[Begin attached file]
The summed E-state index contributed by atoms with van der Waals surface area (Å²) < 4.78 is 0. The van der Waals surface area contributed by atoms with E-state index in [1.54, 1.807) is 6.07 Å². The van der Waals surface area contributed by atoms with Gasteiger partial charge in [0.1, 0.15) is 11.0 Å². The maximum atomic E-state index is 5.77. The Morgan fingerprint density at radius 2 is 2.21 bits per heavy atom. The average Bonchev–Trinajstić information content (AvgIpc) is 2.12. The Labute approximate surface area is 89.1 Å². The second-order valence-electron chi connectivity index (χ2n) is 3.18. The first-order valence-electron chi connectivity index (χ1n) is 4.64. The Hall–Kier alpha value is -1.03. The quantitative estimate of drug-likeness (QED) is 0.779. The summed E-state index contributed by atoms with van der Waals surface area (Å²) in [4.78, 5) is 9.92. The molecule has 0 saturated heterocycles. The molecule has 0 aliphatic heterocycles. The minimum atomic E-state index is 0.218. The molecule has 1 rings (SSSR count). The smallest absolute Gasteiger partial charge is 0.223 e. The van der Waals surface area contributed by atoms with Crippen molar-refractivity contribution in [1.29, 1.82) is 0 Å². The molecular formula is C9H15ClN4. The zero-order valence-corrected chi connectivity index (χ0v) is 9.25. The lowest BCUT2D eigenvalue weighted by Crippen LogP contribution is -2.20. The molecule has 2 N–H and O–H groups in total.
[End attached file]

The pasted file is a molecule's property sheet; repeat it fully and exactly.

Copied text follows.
The summed E-state index contributed by atoms with van der Waals surface area (Å²) < 4.78 is 0. The van der Waals surface area contributed by atoms with E-state index in [1.54, 1.807) is 6.07 Å². The van der Waals surface area contributed by atoms with Gasteiger partial charge in [0.1, 0.15) is 11.0 Å². The maximum atomic E-state index is 5.77. The Morgan fingerprint density at radius 2 is 2.21 bits per heavy atom. The average Bonchev–Trinajstić information content (AvgIpc) is 2.12. The Labute approximate surface area is 89.1 Å². The second-order valence-electron chi connectivity index (χ2n) is 3.18. The first-order valence-electron chi connectivity index (χ1n) is 4.64. The Hall–Kier alpha value is -1.03. The quantitative estimate of drug-likeness (QED) is 0.779. The summed E-state index contributed by atoms with van der Waals surface area (Å²) in [4.78, 5) is 9.92. The molecule has 0 saturated heterocycles. The molecule has 0 aliphatic heterocycles. The minimum atomic E-state index is 0.218. The molecule has 1 rings (SSSR count). The smallest absolute Gasteiger partial charge is 0.223 e. The van der Waals surface area contributed by atoms with Crippen molar-refractivity contribution in [1.29, 1.82) is 0 Å². The molecular formula is C9H15ClN4. The zero-order valence-corrected chi connectivity index (χ0v) is 9.25. The lowest BCUT2D eigenvalue weighted by Crippen LogP contribution is -2.20. The molecule has 2 N–H and O–H groups in total.